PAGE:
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Laura Robson rises to occasion on way to third round

A backhand shot by Laura Robson.
by Kate Battersby
Friday 28 June 2013

A win is a win is a win. That is all Laura Robson needs to take forward, having beaten the qualifier Mariana Duque-Marino 6-4, 6-1 in the second round under the Centre Court roof.

Others can chatter about the Briton’s nerves at the start of the match, and at the end of the first set. Others can chew over her easy relaxation when facing marquee names, and her comparative difficulty overcoming lesser players. Others can discuss her ability to deal with the burden of expectation when a win is absolutely expected of her, as it was here.

Robson, after all, only just missed out on being seeded and she conquered the No.10 seed Maria Kirilenko in the first round, while her Colombian journeywoman opponent is ranked No.162. For all that, Robson’s job in the second round was to win a place in the third round, and she did it in 67 minutes.

“I didn’t think I played my best,” admitted the 19-year-old left-hander. “My timing wasn’t perfect so I had to deal with that as best I could and managed to control it. It’s a big win for me. Any match on the Centre Court is big for me. The crowd under the roof is a lot louder, which is really exciting – you feel so much more of an atmosphere.

“I think I’m handling the pressure and the crowd support fine. I love it when they get involved. Sometimes they do a massive groan when I deliver a double fault, but I’m doing it too, so we’re going through it together. It’s just about getting through a match I should be winning. I knew I was favourite to win this match and I thought I handled it pretty well. I was nervous, but I thought she must be more nervous because I’ve played on the Centre Court before. So I just got away with that one.”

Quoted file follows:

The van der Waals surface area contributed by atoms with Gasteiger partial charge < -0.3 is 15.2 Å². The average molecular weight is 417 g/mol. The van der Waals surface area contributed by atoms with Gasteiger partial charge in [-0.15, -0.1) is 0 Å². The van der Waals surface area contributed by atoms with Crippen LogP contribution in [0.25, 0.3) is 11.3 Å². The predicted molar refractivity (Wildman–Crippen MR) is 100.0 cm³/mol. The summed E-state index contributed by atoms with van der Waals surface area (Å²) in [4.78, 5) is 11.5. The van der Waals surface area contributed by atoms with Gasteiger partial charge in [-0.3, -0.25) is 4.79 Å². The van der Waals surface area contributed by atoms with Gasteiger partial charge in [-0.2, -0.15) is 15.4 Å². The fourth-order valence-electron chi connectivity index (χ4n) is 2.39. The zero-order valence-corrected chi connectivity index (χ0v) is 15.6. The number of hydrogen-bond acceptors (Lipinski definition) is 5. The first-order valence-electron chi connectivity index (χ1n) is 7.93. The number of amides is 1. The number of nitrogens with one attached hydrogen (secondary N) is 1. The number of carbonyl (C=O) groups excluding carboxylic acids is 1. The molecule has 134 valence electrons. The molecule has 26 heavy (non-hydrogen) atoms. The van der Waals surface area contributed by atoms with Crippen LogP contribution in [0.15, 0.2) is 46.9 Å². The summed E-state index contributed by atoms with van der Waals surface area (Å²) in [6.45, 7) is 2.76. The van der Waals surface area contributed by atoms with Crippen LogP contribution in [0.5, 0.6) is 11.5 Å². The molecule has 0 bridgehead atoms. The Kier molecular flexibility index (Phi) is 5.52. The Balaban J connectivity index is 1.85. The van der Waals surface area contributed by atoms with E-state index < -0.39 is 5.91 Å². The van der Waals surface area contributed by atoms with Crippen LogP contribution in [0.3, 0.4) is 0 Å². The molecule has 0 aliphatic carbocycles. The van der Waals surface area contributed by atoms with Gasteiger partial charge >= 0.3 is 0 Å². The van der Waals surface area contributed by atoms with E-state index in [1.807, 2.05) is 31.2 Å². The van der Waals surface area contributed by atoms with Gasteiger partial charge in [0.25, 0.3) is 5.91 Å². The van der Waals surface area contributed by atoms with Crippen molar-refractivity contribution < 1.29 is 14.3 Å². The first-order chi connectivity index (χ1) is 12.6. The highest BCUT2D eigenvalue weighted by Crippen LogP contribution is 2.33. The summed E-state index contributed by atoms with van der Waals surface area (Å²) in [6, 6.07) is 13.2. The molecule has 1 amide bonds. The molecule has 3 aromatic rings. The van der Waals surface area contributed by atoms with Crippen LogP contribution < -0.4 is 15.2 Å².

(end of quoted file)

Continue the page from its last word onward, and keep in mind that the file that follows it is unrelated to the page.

This second round encounter was one of eight matches held over from Thursday because of the rain. Originally scheduled for No.2 Court, it ended up on the Centre Court, where – so experienced voices say – the main problem for a newcomer to the big stage such as Duque-Marino is depth perception. Judging the distance to the back of the court is very difficult because it looks so different in the grand arena by comparison with the outside courts.

But it should be added that the Colombian herself came to this match on the back of an excellent first round win over the world No.35 Julia Goerges – a player with a dangerously comparable ranking to Robson’s 38. Nor was it anything new – Duque-Marino had four previous top 50 wins and (unlike Robson) a WTA title to her name, won in Bogota three years ago. Moreover, Robson has lost twice this year to players outside the top 100. Victory was not a given.

With the roof closed after morning rain, Robson opened with a display of nerves which saw her go a break down. She could barely get the ball back over the net, until she began to relax and delivered a useful forehand for the chance to level, converting it by volleying past Duque-Marino to leave her stranded at the net.

Suddenly Robson was enjoying herself, finding her range and reeling off a string of games to reach 5-2. When Duque-Marino double-faulted to offer an obliging set point, it all seemed very simple. But Robson hesitated, losing the set point, the game, and then her touch on her serve, netting a straightforward forehand to give the break back.

But Duque-Marino could not continue the momentum, and Robson grabbed the set 6-4. It was little wonder she breathed a visible sigh of relief at the changeover – she had won a set with just 43 per cent of her first serves in, with eight winners to 15 unforced errors. Not the stuff of which textbook wins are made.

Early in the second set she was inconsistent, but still managed to deliver a forehand pass to break for 2-0. Then she found fluency, playing intelligent tennis for the double break. She brought up three match points with a forehand rocket, and saw Duque-Marino send the ball long for victory, meaning Robson had won the last 10 points of the match.

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